Over the years, I’ve made several attempts to adjust both hitter and pitcher performance statistics based on the quality of their opposition, but I’ve never settled on a method that I really like. Those failures will not stop me from trying. In this attempt, I’ve opted to use a plus/minus approach similar to those used in modern defensive statistics like Defensive Runs Saved. Here’s how it works in this case. Whenever a batter records a hit, I am giving him credit of 1.0 hits minus the batting average allowed this season by the pitcher he is facing. So if that hit comes against Clayton Kershaw, that’s 1.0 minus 0.185 or 0.815 hits over what that pitcher would be expected to allow in a typical at-bat. If instead that hit comes against Alfredo Simon, that’s 1.0 minus 0.348 or just 0.652 hits. Meanwhile, if the batter fails to get a hit, he receives 0.0 minus the pitcher’s batting average allowed, which would be -0.185 hits against Kershaw and -0.348 hits against Simon.
With that method, both hitters who only faced Kershaw and hitters who only faced Simon would have 0.0 hits over their pitchers’ expectations (HOPE) if they performed exactly like every other hitter who faced those two pitchers this season. However, the former would be hitting .185 on the season while the latter would be hitting .348. Since no hitter is that cursed or that fortunate in practice, hitter HOPE totals are highly correlated with their batting averages (R2 = 0.98 for hitters with at least 200 plate appearances). To demonstrate, here is the top 10 hitters in HOPE, all of whom are hitting over .325 this season.
The Kershaw-Simon hypothetical illustrates the key difference between batting average and HOPE that can help determine the quality of pitchers each hitter has faced this season. Only three batters with at least 200 plate appearances are hitting worse than Kershaw’s .185 batting average allowed this season (Ryan Howard, Chris Coghlan, and Yan Gomes), so if a hypothetical average hitter were to face Kershaw in every one of his plate appearances, he would rank 208th (out of 211 qualified hitters) in batting average despite being middle of the pack (tied for 128th) in HOPE. The inverse would be true for a hypothetical average hitter facing only Simon: he’d rank 3rd in batting average but 128th in HOPE.
In general, that means that the hitters with the biggest positive difference between their HOPE rank and their batting average rank have faced the easiest pitchers so far this season. Here is the top 15:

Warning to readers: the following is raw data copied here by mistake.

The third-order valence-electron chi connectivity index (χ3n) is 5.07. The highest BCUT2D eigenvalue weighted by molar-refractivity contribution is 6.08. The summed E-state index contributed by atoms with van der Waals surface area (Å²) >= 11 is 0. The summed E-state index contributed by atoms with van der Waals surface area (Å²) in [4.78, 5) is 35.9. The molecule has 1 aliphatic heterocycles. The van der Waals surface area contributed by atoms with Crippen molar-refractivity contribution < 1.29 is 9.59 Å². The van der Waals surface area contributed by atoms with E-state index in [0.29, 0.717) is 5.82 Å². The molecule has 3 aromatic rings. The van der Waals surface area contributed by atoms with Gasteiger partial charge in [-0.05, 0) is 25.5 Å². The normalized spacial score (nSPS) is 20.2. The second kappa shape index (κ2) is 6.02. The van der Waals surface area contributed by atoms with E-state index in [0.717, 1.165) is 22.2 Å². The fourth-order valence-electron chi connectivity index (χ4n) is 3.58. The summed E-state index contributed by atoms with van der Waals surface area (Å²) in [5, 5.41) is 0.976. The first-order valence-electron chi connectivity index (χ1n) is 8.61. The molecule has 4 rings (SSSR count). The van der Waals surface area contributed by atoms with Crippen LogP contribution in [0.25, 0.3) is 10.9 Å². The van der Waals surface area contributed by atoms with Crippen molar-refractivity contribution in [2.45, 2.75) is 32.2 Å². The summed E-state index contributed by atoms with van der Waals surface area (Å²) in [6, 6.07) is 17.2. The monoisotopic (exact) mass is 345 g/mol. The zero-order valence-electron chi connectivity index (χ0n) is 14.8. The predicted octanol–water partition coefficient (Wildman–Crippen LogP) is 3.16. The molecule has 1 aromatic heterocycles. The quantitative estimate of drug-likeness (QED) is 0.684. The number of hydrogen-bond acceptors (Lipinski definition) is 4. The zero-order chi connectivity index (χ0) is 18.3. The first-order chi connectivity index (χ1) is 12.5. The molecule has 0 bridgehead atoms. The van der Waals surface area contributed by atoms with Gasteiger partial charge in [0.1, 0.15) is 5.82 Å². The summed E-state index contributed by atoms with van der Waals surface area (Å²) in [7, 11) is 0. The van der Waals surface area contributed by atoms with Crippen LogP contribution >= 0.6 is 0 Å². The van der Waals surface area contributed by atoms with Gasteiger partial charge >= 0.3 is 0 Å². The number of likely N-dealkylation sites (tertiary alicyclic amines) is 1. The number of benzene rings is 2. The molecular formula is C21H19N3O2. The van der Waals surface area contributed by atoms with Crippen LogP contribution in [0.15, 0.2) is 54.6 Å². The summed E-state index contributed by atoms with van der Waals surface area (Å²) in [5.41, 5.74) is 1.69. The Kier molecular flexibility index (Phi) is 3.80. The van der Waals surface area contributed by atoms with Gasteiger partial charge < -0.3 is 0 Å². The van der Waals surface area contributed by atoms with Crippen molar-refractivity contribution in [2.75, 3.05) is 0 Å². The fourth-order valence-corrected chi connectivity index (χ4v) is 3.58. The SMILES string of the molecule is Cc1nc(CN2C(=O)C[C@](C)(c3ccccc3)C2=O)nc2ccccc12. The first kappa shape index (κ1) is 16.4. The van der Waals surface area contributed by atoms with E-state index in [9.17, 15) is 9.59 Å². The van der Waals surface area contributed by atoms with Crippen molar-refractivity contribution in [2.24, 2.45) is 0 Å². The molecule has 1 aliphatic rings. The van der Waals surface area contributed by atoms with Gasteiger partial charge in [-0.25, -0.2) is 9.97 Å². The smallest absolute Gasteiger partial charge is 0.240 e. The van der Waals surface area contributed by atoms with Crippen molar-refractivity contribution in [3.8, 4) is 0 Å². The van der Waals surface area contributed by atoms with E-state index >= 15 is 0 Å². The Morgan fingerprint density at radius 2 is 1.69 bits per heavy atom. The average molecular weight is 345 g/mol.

The first thing that stands out is that there are four Yankees on this list. I’ve been pretty paranoid about park effects during this research because hitters from the same team should logically be somewhat grouped—if one Yankee has played regularly and faced easy pitchers, then most Yankees will have also faced easy pitchers—so those team groupings are not the same clue of park effects that they would be in typical research. I believe that since both batting average and HOPE are not park adjusted, then the effect of parks should cancel out in the calculation of rank differences. As such, I take this leaderboard to mean that the Yankees have faced easier pitchers so far this season, an assumption that I believe passes the eye test since they have not faced the top six teams in team ERA this season—the Cubs, Mets, Nationals, Dodgers, Indians, or Giants.
Hunter Pence and Logan Forsythe are interesting names, too, because neither of them has played their teams’ full slate of games this season having spent time on the disabled list. Meanwhile, Pence is hitting 14 points higher and Forsythe is hitting 40 points higher than their career averages. Perhaps those averages will decline as they play more typical schedules over the second half?
Next, here are the 15 hitters who have faced the most difficult pitchers this season.
This list is full of Braves and a few other NL East and Central teams. The Braves have to contend with the Mets, Nationals, and Marlins, all three of whom are in the top 10 in team ERA this season. Even the Phillies were pitching well earlier in the season when the Braves played them. For Phillips and Votto, their biggest misfortune is that they cannot face their own team’s pitchers. The Reds’ 5.39 ERA is the worst in baseball.
This research will not become really interesting until I look at changes in expected quality of opposing pitchers for the rest of the season. If the Braves have to keep facing the likes of Jose Fernandez and Stephen Strasburg the rest of the season, then their difficult pitching matchups may not let up. However, before I get too far ahead of myself, I want to spend more time thinking through this approach. In particular, I’m concerned about contextual differences like parks, leagues, or whether pitchers themselves might have unbalanced schedules that I would need to somehow account for. If you have any thoughts, let me know in the comments.
Scott Spratt is a fantasy sports writer for FanGraphs and Pro Football Focus. He is a Sloan Sports Conference Research Paper Competition and FSWA award winner. Feel free to ask him questions on Twitter – @Scott_Spratt